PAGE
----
Trump Says Taliban Peace Talks Have Restarted During Surprise Afghanistan Visit
While visiting Afghanistan for the first time, President Donald Trump announced that the United States has reopened peace talks with the Taliban, coming about three months after negotiations stalled following a terrorist attack.
Trump visited American troops at Bagram airbase and gave them a surprise Thanksgiving greeting.
“We’re going to stay until such time as we have a deal or we have total victory, and they want to make a deal very badly,” the president said. “The Taliban wants to make a deal—we’ll see if they make a deal. If they do they do, and if they don’t they don’t. That’s fine.”
He also reiterated his pledge to bring down the total number of U.S. troops in Afghanistan amid the 18-year-long conflict.
“We’re bringing down the number of troops substantially,” Trump said.
Trump arrived in the country to serve troops Thanksgiving dinner, dishing out turkey to several-dozen of troops, according to video footage of the event. He was joined by Chairman of the Joint Chiefs of Staff Gen. Mark Milley and White House Chief of Staff Mick Mulvaney.
“There’s nowhere I’d rather spend Thanksgiving than with the toughest, fiercest warriors,” Trump told the soldiers. “I’m here to say Happy Thanksgiving and thank you very much. As president of the United States, I have no higher honor than serving as commander-in-chief.”
He added: “We will continue to work tirelessly for the day when all of you can go home to your families, and that day is coming very soon.”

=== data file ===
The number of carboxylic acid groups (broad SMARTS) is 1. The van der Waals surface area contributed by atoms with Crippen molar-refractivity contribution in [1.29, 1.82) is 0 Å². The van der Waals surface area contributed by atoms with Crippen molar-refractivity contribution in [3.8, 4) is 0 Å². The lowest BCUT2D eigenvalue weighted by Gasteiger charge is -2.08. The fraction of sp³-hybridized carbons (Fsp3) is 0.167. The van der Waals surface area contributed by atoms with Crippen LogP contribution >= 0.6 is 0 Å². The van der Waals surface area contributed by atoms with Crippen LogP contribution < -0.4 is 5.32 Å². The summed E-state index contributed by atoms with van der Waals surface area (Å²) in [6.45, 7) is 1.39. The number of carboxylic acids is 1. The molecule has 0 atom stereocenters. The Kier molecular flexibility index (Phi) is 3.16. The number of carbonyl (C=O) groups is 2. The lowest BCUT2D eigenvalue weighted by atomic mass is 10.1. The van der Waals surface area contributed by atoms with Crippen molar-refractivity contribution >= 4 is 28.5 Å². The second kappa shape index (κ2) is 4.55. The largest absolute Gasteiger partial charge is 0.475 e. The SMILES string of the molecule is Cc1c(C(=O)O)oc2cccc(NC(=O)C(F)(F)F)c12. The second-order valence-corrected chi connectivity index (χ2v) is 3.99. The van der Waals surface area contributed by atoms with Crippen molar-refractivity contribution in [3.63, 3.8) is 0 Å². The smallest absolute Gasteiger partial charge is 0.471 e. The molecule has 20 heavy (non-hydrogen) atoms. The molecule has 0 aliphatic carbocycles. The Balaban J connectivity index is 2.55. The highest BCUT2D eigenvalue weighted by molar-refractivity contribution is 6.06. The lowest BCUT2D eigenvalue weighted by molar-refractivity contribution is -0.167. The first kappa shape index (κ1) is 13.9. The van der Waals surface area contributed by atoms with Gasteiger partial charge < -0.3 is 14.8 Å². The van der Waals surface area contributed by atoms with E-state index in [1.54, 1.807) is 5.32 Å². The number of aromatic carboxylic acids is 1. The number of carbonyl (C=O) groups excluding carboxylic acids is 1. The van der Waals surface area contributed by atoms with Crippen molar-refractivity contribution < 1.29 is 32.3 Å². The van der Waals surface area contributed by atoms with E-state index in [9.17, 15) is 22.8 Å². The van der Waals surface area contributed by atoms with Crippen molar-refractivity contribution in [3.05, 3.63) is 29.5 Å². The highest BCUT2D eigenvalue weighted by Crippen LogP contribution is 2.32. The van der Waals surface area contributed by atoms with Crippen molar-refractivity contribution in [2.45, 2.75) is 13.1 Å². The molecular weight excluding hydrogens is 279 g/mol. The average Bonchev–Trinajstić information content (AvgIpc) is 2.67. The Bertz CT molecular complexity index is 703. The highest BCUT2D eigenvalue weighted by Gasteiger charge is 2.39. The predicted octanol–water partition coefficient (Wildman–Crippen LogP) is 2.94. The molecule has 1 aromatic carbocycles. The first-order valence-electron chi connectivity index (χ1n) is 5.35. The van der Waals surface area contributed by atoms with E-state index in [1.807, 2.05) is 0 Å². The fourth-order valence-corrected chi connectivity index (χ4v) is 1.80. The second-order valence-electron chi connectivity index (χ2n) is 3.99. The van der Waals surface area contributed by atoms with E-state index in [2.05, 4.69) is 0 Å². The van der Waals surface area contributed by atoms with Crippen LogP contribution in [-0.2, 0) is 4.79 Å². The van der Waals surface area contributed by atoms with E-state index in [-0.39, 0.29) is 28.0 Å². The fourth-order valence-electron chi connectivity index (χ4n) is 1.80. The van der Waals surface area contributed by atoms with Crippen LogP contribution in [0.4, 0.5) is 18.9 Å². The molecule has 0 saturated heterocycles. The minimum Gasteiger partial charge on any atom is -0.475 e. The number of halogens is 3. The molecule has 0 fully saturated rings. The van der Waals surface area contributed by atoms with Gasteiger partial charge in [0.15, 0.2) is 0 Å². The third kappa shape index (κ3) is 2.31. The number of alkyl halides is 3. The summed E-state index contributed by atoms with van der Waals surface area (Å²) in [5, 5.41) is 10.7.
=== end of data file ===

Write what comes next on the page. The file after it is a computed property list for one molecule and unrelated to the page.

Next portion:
Reports previously said that Trump was slated to have Thanksgiving at Mar-a-Lago in Palm Beach, Florida, with his family.
Before the meeting with soldiers, Trump held a meeting with President of Afghanistan, Ashraf Ghani, on Thursday, according to Ghani’s Twitter page.
After the meeting, Ghani wrote that “both sides underscored that if the Taliban are sincere in their commitment to reaching a peace deal, they must accept a ceasefire. We also emphasized that for any peace to last, terrorist safe havens outside Afghanistan must be dismantled.”
The Afghan leader said the two leaders also spoke about dismantling the ISIS terrorist group in eastern Afghanistan.
“Trump appreciated the tireless efforts of the Afghan security forces in this fight,” Ghani wrote.
The Associated Press reported that about 12,000 U.S. soldiers remain in Afghanistan. More than 2,400 American service members have died in the war.
The Trump administration was set to hold peace talks with the Taliban and Afghan officials in September, but he canceled a secret meeting at Camp David following a series of terrorist attacks in Kabul.
In 2016, Trump ran on a campaign promise to do away with the country’s “endless wars” and has been pushing for troop withdrawals in Afghanistan and the Middle East, saying that other countries should pay their fair share. Years before, he criticized the U.S. invasion of Iraq in 2003.